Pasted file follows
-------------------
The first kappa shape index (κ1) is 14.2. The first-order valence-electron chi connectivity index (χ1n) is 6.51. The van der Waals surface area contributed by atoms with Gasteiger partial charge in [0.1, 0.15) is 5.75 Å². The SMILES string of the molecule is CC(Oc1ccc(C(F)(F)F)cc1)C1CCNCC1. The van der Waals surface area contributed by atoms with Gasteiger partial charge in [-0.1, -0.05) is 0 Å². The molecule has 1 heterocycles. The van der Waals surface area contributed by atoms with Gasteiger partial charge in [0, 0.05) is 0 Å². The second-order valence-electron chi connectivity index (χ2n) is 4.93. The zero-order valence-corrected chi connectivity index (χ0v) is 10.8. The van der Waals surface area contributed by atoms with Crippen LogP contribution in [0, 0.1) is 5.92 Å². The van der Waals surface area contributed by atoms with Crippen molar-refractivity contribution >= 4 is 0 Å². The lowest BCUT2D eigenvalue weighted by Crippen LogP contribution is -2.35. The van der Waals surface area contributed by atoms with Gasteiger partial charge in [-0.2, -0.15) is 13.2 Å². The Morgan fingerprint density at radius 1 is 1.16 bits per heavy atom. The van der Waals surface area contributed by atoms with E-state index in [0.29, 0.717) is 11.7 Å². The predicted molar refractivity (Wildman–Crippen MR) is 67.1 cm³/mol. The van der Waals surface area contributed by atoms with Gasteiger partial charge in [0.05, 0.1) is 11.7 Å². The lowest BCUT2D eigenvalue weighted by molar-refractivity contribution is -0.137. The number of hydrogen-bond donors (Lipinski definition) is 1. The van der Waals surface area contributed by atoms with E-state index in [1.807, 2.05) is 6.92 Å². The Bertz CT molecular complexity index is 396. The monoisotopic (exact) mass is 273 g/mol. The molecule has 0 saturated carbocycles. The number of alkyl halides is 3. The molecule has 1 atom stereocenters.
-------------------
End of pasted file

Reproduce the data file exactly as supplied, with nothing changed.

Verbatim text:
The first kappa shape index (κ1) is 14.2. The first-order valence-electron chi connectivity index (χ1n) is 6.51. The van der Waals surface area contributed by atoms with Gasteiger partial charge in [0.1, 0.15) is 5.75 Å². The SMILES string of the molecule is CC(Oc1ccc(C(F)(F)F)cc1)C1CCNCC1. The van der Waals surface area contributed by atoms with Gasteiger partial charge in [-0.1, -0.05) is 0 Å². The molecule has 1 heterocycles. The van der Waals surface area contributed by atoms with Gasteiger partial charge in [0, 0.05) is 0 Å². The second-order valence-electron chi connectivity index (χ2n) is 4.93. The zero-order valence-corrected chi connectivity index (χ0v) is 10.8. The van der Waals surface area contributed by atoms with Crippen LogP contribution in [0, 0.1) is 5.92 Å². The van der Waals surface area contributed by atoms with Crippen molar-refractivity contribution >= 4 is 0 Å². The lowest BCUT2D eigenvalue weighted by Crippen LogP contribution is -2.35. The van der Waals surface area contributed by atoms with Gasteiger partial charge in [-0.2, -0.15) is 13.2 Å². The Morgan fingerprint density at radius 1 is 1.16 bits per heavy atom. The van der Waals surface area contributed by atoms with E-state index in [0.29, 0.717) is 11.7 Å². The predicted molar refractivity (Wildman–Crippen MR) is 67.1 cm³/mol. The van der Waals surface area contributed by atoms with Gasteiger partial charge in [0.05, 0.1) is 11.7 Å². The lowest BCUT2D eigenvalue weighted by molar-refractivity contribution is -0.137. The number of hydrogen-bond donors (Lipinski definition) is 1. The van der Waals surface area contributed by atoms with E-state index in [1.807, 2.05) is 6.92 Å². The Bertz CT molecular complexity index is 396. The monoisotopic (exact) mass is 273 g/mol. The molecule has 0 saturated carbocycles. The number of alkyl halides is 3. The molecule has 1 atom stereocenters.